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Movie Review: Nightmare Alley

R 2h 30m

By Jason Koenigsberg

Guillermo del Toro’s follow up to his Academy Award winning The Shape of Water (2017) has finally arrived and sadly it was not worth the four year wait. This is one of the visionary directors most disappointing efforts in a very long time. He chose to remake a 1947 film that he obviously had a great affinity for as a child and the themes clearly resonated with him and influenced a lot of the pictures he has written and directed. Unfortunately, Nightmare Alley suffers from the same trend many other films of 2021 suffer from, it feels way too long, and in this case it is unnecessarily long. The opening shot is a man dragging a body while he smokes a cigarette and the shot reveals the man is Bradley Cooper as he dumps the body under the floorboards and sets the room on fire. Eventually the audience finds out who the body is but not until much later.

Nightmare Alley is not without its merits one of the biggest being the lead performance from Bradley Cooper. He carries most of the film and the talented supporting cast does what they can with the material. This is the biggest cast Guillermo del Toro has ever assembled. I guess that is what happens after you win the Best Picture and Best Director Oscars. Everyone wants to work with you and Bradley Cooper is joined by Cate Blanchett, Rooney Mara, Toni Collette, Willem Dafoe, and Guillermo del Toro mainstay Ron Perlman who, to the best of my knowledge, has been in every one of his English language pictures other than Mimic (1997). Cooper plays a drifter who after disposing of a body and burning down a building wanders into a carnival in a rural town in the Depression era just before the US joins World War II. He befriends a few of the sideshow attractions, gets the hang of grifting people as part of the carny culture, falls in love with Rooney Mara’s character and eventually they flee the low budget circus and start grifting people on their own including a doctor played by Cate Blanchett and a wealthy businessman played by Richard Jenkins.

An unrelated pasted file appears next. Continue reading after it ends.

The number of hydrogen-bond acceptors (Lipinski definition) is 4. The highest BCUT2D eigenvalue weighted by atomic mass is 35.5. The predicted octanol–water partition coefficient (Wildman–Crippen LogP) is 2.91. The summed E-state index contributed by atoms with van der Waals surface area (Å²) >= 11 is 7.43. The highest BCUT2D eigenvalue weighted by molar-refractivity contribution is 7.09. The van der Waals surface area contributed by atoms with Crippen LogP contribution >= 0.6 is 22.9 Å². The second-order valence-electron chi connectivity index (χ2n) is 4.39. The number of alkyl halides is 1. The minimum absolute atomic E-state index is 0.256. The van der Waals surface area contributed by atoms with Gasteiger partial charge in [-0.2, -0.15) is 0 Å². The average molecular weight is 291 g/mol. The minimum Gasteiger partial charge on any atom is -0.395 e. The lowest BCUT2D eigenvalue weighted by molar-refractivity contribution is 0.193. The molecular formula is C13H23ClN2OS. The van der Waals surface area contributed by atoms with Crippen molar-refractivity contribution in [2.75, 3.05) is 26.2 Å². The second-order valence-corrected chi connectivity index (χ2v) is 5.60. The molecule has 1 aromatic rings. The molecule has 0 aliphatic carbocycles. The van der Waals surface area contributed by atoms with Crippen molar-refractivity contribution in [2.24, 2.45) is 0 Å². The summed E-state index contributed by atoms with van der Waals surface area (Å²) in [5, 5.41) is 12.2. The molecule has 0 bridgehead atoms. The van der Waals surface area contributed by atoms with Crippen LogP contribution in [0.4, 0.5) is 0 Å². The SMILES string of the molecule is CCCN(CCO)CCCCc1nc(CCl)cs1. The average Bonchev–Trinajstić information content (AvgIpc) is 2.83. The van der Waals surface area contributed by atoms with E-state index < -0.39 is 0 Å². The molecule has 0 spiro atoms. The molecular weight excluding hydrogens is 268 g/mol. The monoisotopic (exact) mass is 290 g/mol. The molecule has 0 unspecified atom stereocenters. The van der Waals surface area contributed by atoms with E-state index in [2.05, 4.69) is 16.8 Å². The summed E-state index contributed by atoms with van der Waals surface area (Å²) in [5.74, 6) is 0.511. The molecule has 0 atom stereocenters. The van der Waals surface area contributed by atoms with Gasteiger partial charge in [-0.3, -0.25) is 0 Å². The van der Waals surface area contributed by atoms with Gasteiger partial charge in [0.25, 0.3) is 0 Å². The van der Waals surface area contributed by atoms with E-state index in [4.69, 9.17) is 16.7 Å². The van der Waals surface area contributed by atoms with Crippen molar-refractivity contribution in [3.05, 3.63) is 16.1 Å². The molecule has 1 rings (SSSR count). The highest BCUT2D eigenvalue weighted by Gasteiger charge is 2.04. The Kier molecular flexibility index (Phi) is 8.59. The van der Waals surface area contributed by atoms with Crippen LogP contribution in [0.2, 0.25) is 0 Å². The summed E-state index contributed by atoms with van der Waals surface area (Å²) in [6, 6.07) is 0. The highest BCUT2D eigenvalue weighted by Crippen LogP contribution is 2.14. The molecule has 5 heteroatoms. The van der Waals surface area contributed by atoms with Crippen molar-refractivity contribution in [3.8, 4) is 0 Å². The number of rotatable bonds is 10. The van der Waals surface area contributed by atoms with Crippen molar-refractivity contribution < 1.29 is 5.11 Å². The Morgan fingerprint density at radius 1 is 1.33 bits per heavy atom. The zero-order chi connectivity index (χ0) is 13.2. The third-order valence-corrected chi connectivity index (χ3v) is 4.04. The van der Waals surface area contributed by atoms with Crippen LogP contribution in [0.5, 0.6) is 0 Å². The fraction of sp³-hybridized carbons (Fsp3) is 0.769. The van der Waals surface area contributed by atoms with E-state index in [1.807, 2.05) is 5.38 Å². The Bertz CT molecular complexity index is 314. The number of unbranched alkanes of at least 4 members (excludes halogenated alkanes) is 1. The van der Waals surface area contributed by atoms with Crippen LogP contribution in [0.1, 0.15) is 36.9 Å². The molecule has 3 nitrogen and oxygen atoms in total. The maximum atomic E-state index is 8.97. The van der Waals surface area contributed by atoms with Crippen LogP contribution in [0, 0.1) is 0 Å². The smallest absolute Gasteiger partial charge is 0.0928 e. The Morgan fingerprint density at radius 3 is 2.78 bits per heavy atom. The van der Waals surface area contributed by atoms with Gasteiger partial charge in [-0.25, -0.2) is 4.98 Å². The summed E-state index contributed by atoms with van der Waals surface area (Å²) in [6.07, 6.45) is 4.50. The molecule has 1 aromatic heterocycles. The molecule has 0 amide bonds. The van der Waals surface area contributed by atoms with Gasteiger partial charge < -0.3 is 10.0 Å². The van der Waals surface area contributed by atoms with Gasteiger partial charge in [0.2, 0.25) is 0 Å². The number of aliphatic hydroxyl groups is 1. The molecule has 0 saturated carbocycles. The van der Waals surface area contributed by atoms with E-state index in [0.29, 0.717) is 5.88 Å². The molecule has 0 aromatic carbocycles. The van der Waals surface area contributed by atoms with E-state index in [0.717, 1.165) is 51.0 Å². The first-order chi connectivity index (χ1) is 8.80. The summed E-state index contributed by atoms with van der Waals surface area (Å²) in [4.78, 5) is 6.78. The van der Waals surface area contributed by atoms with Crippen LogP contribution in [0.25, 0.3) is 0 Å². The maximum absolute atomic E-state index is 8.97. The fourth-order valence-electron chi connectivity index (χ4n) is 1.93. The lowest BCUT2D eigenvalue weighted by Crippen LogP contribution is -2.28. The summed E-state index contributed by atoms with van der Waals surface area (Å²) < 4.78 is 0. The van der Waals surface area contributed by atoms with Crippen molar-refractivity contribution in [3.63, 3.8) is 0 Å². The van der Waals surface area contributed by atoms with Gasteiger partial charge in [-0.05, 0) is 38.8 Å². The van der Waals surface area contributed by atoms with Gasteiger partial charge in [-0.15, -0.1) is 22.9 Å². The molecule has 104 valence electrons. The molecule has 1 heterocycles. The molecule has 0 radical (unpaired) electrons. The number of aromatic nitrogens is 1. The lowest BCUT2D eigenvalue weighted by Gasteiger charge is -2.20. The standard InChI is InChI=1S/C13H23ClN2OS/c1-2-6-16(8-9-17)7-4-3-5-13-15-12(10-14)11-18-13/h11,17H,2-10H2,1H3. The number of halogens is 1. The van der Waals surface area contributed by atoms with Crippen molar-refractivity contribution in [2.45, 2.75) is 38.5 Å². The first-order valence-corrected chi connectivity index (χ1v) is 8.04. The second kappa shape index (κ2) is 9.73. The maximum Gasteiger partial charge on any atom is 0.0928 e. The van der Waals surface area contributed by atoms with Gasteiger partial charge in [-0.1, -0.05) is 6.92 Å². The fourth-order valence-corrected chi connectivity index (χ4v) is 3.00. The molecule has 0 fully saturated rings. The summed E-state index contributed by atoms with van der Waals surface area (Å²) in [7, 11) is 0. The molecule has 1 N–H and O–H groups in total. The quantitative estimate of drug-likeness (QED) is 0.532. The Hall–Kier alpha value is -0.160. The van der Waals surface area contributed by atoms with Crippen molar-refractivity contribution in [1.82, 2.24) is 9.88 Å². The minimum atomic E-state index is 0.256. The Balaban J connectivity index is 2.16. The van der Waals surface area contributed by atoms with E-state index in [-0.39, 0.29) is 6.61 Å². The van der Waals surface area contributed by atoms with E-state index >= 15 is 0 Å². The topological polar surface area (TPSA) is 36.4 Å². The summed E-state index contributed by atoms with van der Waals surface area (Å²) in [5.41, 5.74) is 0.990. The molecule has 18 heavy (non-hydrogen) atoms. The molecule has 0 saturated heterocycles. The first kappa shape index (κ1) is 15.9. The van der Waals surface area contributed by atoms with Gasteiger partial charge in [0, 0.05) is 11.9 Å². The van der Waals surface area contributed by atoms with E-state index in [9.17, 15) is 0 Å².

Another impressive aspect of Nightmare Alley is the cinematography which looks very similar to Guillermo del Toro’s previous films. It contains beautiful colors that stand out on a primarily dark palette. Where Nightmare Alley fails the most are the dialogue scenes that drive the narrative. Ironic considering the talented actors on screen. Usually his movies deal with monsters and humans that end up being more evil than the monsters. This time the humans are so bland and the dialogue so banal that there are no characters that stand as the epitome of righteousness or are particularly vile. Everything about Nightmare Alley wreaks of mediocrity. Although the exception to that would be Bradley Cooper who really gets to show off his acting chops. The final scene and in particular the final shot of Bradley Cooper turns out to be very emotionally revealing. However that is not enough to make up for a good solid two and a half hours that could have been better spent at home watching one of Guillermo del Toro’s superior works.

Skip Nightmare Alley and if you want to see a memorable movie about a circus sideshow check out Tod Browning’s Freaks (1932).

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